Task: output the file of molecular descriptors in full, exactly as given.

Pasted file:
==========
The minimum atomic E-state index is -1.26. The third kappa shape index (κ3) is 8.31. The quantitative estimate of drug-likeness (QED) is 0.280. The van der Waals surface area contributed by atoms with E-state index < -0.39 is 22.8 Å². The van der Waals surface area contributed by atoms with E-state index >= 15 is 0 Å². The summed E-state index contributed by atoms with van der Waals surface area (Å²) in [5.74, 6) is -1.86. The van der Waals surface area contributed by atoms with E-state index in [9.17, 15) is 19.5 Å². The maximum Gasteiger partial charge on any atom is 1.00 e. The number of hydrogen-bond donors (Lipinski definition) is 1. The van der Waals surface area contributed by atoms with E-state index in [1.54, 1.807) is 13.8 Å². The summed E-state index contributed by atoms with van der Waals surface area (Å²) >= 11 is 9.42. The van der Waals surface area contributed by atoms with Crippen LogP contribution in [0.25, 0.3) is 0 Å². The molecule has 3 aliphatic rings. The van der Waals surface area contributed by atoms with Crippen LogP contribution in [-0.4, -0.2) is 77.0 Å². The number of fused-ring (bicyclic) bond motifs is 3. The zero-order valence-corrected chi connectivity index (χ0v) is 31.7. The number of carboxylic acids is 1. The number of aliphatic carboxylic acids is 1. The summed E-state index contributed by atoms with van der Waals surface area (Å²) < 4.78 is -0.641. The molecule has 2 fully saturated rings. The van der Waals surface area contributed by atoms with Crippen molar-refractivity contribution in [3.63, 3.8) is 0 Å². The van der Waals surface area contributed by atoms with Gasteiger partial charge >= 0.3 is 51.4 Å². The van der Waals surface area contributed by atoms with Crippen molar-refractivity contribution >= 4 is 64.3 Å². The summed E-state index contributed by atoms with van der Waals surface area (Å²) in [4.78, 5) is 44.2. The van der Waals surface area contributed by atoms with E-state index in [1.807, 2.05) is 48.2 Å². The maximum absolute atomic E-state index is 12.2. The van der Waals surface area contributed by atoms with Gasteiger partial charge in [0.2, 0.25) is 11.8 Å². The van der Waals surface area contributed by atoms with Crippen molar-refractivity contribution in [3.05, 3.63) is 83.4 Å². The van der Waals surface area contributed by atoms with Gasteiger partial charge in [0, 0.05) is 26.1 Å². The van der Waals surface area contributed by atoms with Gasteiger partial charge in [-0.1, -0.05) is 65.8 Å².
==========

The minimum atomic E-state index is -1.26. The third kappa shape index (κ3) is 8.31. The quantitative estimate of drug-likeness (QED) is 0.280. The van der Waals surface area contributed by atoms with E-state index < -0.39 is 22.8 Å². The van der Waals surface area contributed by atoms with E-state index >= 15 is 0 Å². The summed E-state index contributed by atoms with van der Waals surface area (Å²) in [5.74, 6) is -1.86. The van der Waals surface area contributed by atoms with E-state index in [9.17, 15) is 19.5 Å². The maximum Gasteiger partial charge on any atom is 1.00 e. The number of hydrogen-bond donors (Lipinski definition) is 1. The van der Waals surface area contributed by atoms with E-state index in [1.54, 1.807) is 13.8 Å². The summed E-state index contributed by atoms with van der Waals surface area (Å²) >= 11 is 9.42. The van der Waals surface area contributed by atoms with Crippen LogP contribution in [0.25, 0.3) is 0 Å². The molecule has 3 aliphatic rings. The van der Waals surface area contributed by atoms with Crippen LogP contribution in [-0.4, -0.2) is 77.0 Å². The number of fused-ring (bicyclic) bond motifs is 3. The zero-order valence-corrected chi connectivity index (χ0v) is 31.7. The number of carboxylic acids is 1. The number of aliphatic carboxylic acids is 1. The summed E-state index contributed by atoms with van der Waals surface area (Å²) < 4.78 is -0.641. The molecule has 2 fully saturated rings. The van der Waals surface area contributed by atoms with Crippen molar-refractivity contribution in [3.63, 3.8) is 0 Å². The van der Waals surface area contributed by atoms with Gasteiger partial charge >= 0.3 is 51.4 Å². The van der Waals surface area contributed by atoms with Crippen molar-refractivity contribution >= 4 is 64.3 Å². The summed E-state index contributed by atoms with van der Waals surface area (Å²) in [4.78, 5) is 44.2. The van der Waals surface area contributed by atoms with E-state index in [1.807, 2.05) is 48.2 Å². The maximum absolute atomic E-state index is 12.2. The van der Waals surface area contributed by atoms with Gasteiger partial charge in [0.2, 0.25) is 11.8 Å². The van der Waals surface area contributed by atoms with Crippen molar-refractivity contribution in [3.05, 3.63) is 83.4 Å². The van der Waals surface area contributed by atoms with Gasteiger partial charge in [0, 0.05) is 26.1 Å². The van der Waals surface area contributed by atoms with Gasteiger partial charge in [-0.1, -0.05) is 65.8 Å².